Today is International Overdose Awareness Day. The event is held each year on August 31, one day ahead of National Recovery Month. The mission of Overdose Awareness Day is to “raise awareness of overdose and reduce the stigma of drug-related death.”
Substance Use Disorder and drug overdose deaths are prominent in communities across the United States. It is estimated that as many as 20.2 million people in the US live with a SUD. In 2018, 63,376 drug overdose deaths occurred in the United States.
In a video posted today, Baltimore City Council President and Mayoral Nominee Brandon Scott said that “we have to uplift and understand how serious this issue is… We have to humanize those who struggle with substance abuse and stop allowing people to put them down and treat them in a different manner… Everyone in Baltimore knows someone that is struggling from substance abuse. They are our family members; they are our friends.”
His sentiment not only holds true in Baltimore, but in communities around the globe. Started by Sally J Finn at The Salvation Army in St Kilda, Melbourne, Australia in 2001, Overdose Awareness Day has since become a global event. It includes activities and campaigns to inform communities about drug-related deaths.
Examples include The Living Legacy Foundation of Maryland hosting a virtual flag-raising in Baltimore, RecoveryYdia in Derry New Hampshire hosting a 10,000 Candles live Facebook stream, and students, faculty and staff from the Atlanta Technical College wearing purple and posting images on its Institutional Student Life Facebook page.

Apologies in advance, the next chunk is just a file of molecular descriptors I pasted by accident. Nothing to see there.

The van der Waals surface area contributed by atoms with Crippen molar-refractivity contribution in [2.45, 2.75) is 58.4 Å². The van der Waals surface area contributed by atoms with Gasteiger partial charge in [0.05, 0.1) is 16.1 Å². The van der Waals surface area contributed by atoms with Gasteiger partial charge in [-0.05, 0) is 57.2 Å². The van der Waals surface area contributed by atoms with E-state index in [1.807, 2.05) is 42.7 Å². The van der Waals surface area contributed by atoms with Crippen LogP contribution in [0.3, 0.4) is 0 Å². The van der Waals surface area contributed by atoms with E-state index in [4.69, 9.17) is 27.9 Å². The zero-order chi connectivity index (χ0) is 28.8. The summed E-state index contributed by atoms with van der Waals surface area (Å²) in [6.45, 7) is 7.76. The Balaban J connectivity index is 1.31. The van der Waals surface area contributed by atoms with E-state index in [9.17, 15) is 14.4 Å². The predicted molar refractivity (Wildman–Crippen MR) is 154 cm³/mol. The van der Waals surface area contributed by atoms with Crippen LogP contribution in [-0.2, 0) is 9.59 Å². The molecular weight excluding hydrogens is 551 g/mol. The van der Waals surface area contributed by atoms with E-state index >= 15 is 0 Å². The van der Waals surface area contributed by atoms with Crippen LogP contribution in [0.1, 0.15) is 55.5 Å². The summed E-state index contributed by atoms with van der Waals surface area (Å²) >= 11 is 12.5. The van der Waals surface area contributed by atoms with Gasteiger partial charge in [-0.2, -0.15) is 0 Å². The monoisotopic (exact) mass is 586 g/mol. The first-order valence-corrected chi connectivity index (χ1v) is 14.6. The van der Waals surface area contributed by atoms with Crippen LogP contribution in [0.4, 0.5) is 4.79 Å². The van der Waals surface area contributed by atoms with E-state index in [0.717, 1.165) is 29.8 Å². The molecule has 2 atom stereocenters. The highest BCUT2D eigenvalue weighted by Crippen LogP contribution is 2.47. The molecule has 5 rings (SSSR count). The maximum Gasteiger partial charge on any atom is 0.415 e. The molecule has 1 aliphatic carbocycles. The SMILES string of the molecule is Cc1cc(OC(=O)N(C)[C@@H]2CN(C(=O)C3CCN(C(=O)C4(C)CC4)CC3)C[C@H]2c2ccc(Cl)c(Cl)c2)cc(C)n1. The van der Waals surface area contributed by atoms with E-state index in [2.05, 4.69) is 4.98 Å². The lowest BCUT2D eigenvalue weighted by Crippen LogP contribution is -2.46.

Amatus Recovery Centers COO Michael Silberman believes that with knowledge about drug addiction, communities can not only overcome the stigma surrounding drug overdose deaths, but employ tools to prevent addiction in the first place.
“It has always been a goal of Amatus Health to educate families and communities about substance use disorder in an attempt to curb the tragic amount of lives lost to drug overdoses,” he said. “By building knowledge around and de-stigmatizing this issue, individuals who need it will be more inclined to get help and enter recovery.”
If you or a loved one are living with a Substance Use Disorder, there is help. At Amatus Recovery Centers across the country, we offer the full continuum of addiction-related care, from medical detox to ongoing outpatient therapy. To learn which level of care is right for you, speak with an Admissions Specialist today at (410) 593-0005.
Addiction is treatable, and Recovery is possible.